The Marvel Story

In The Beginning

Marvel Comics and Marvel Super Heroes took their start in 1939 as Timely Publications, created by editor and business manager Martin Goodman. Their first publication was 'Marvel Comics' #1 in October of that year, and quickly sold out of the 80,000 prints, prompting a second run which sold 800, 000. 

The first year of publishing, Goodman hired his teenage nephew, Stanley Lieber, as an office assistant. 

However, it wouldn't be until writer and artist Joe Simon left the company in 1941 that 'Stanley' made the change to 'Stan Lee', and became almost synonymous with the brand name of Marvel Comics. 

One of the first widely known Marvel superheroes was Captain America, created by writer and artist Joe Simon and legend Jack Kirby in March of 1941. This issue also proved to boost Marvel's popularity, as it managed to sell close to one million issues. 

The Post War Years

After the demise of Atlas' distributor, American News, the comic book company changed their name to Marvel Comics. "Amazing Adventures #3" was the first title to bear the new Marvel name in August of 1961. 

This sparked a new trend of Science Fiction for Marvel Comics, offering six titles almost immediately. Response to this new endeavor was low, and Marvel decided to reattempt the Superhero route in the early 60s. 

Following the lead of DC Comic's success, Stan Lee created the Fantastic Four as a more "real world" approach to the idea of people with super powers doing battle against evil. 

One of the most popular comics was "The Amazing Spider-Man". The success of Marvel Comics and its creator Stan Lee soared to heights never before reached. 

As business efforts increased, artists began to take a hand in developing stories, which were merely un-fleshed out concepts given by Mr. Lee. This became known as the 'Marvel Method' of developing comic books. Jack Kirby became one of the main workers of this new method. 

In the fall of 1968, Martin Goodman sold Marvel Comics to Perfect Film and Chemical Corporation, but continued to run the company. Four years later, Goodman retired, and Lee took his place, overseeing yet another slow time in the industry of comics. 

Before he left, Goodman had raised the price and size of Marvel's comics to 25 cents for 52 pages. When this change didn't go over too well with readers, Lee dropped the price to 20 cents for 36 pages.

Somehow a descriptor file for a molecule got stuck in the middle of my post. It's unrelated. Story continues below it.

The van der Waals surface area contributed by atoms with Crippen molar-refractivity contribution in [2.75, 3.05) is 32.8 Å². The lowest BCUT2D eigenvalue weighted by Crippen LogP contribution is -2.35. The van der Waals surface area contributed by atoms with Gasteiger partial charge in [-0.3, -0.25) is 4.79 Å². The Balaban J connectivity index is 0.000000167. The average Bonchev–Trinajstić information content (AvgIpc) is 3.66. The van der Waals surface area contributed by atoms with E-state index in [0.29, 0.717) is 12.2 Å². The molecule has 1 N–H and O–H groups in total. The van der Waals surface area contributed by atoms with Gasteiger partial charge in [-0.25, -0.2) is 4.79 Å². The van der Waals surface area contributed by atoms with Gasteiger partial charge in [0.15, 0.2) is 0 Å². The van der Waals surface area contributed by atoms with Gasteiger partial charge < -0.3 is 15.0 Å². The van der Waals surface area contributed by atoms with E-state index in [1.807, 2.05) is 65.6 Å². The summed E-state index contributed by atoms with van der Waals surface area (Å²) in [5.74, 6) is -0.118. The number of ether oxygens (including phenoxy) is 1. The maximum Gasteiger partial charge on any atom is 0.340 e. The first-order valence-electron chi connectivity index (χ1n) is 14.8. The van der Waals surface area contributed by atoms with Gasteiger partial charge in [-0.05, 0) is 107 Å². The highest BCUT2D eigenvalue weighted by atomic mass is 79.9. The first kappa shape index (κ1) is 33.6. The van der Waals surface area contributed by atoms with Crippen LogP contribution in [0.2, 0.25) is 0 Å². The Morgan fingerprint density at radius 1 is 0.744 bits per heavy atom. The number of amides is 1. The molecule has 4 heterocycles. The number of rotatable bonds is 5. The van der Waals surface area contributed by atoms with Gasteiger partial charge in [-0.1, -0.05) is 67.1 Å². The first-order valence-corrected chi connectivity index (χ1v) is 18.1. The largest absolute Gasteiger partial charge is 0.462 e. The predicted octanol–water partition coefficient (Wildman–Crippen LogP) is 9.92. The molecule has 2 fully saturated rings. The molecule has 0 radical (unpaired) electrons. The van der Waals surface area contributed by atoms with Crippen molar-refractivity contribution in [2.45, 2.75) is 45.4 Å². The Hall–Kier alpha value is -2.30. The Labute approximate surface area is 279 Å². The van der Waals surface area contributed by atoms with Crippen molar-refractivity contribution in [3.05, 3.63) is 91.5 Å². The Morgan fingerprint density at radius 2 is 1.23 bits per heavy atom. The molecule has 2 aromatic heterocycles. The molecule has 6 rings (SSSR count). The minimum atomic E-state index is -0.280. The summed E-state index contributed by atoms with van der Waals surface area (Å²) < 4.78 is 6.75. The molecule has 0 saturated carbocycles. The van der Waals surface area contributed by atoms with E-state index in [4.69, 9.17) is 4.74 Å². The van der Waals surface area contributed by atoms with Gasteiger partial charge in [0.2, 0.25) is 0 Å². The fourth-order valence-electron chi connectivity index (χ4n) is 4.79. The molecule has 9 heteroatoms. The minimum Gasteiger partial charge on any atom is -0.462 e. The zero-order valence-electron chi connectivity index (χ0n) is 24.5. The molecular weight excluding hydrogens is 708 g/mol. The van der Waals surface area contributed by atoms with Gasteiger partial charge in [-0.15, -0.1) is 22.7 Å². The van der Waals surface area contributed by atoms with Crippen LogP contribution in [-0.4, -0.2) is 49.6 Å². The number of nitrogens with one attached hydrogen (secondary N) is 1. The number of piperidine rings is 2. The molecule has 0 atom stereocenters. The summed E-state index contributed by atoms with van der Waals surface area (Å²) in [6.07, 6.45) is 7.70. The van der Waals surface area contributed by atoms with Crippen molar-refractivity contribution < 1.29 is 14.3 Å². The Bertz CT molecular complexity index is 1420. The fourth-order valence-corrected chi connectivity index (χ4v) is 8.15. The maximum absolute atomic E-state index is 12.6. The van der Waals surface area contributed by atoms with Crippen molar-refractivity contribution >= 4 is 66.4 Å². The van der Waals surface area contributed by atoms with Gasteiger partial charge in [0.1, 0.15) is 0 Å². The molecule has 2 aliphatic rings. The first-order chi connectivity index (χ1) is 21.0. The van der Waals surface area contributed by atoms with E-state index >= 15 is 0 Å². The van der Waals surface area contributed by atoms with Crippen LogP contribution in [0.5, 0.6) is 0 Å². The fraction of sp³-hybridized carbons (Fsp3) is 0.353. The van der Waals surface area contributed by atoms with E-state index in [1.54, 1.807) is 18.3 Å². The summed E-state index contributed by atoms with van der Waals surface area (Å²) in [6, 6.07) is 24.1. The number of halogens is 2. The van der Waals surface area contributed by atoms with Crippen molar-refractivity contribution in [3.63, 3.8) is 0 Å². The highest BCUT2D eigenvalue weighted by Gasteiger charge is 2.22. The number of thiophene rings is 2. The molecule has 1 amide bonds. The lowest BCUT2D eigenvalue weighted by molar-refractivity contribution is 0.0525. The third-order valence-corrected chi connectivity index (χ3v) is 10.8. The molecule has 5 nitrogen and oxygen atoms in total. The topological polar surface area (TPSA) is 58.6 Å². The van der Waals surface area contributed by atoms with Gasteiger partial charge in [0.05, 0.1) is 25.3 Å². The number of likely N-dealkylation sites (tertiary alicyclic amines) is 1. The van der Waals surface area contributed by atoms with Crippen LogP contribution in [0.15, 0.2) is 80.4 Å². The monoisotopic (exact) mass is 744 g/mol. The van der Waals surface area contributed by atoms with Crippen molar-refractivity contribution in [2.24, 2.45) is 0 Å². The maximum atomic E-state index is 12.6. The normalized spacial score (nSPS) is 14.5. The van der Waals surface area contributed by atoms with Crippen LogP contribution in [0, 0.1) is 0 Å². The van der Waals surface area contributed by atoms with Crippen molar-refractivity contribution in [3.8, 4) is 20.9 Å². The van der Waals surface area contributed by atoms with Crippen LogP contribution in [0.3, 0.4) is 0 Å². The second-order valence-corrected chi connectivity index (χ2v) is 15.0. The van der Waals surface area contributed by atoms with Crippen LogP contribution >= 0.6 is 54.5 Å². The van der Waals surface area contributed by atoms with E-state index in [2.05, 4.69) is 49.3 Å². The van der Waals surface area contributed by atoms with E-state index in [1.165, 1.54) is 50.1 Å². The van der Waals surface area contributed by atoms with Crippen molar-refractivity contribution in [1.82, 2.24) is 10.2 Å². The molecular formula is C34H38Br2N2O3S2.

By the end of the 70s, Marvel comics had a great rebirth with direct market distribution, enabling them to sell to comic specialty stores rather than newsstands. 

Bankruptcy

By the early 80s, Marvel had acquired a new editor-in-chief - former DC comic's creative genius Jim Shooter. Shooter helped to turn around some of Marvel's greater weaknesses, such as missed deadlines. 

In 1981, Marvel purchased Looney Tunes animation studio, DePattie-Freeleng Enterprises. Marvel Productions was born, and such TV series as Muppet Babies, G.I. Joe and the Transformers were created. 

In 1986 the company traded many hands, including New World Entertainment and MacAndrews and Forbes. Owner of MacAndrews and Forbes Ronald Perelman then took Marvel to Wallstreet, enabling Marvel Productions to be picked up by Saban Entertainment. 

By 1990, Marvel's decision to produce what some might call 'future comics' proved to be not exactly what fans were looking for. Around this time, Marvel was forced to file for bankruptcy. 

In response, Marvel quickly began creating retrospective comics such as X-Men The Hidden Years and Avengers Forever. 

The latter part of the 90s proved Joe Quesada as worthy of the title of editor-in-chief; after his creation of the Marvel Knights, an adult themed series featuring the Inhumans, Daredevil and Black Panther. 

A New Era

Early in the new millennium, many big-screen depictions of many of Marvel's comics, such as X-Men (2000) and Spiderman (2002) were released. Such large-scale endeavors helped Marvel Comics to finally escape bankruptcy. A new found confidence in the company led to their creation of the Marvel Rating System, escaping a long battle with the Comics Code Authority.

X-Force #119 was the first comic to not bear the CCA code.

Not being required to adhere to third party guidelines allowed Marvel to create MAX, a much more mature comic.

The Ultimate Marvel label permitted the company to re-release some of their flagship superheroes, creating an easy access for new readers, as well as making something new for longtime fans.

Though Stan Lee no longer owns Marvel, he still is held in high esteem with the company and his name frequently appears as an affiliate in movies and television.

In the year 2007, Marvel Digital Comics was released as a back archive of 2,500 issues of the company's catalogue.

The history of Marvel Comics has been one of many ups and downs, but throughout it all one thing can be said. The integrity of the company has always withstood; as whenever the fans have felt the Marvel universe straying from its roots, the writers have bounced right back to their truthfulness.

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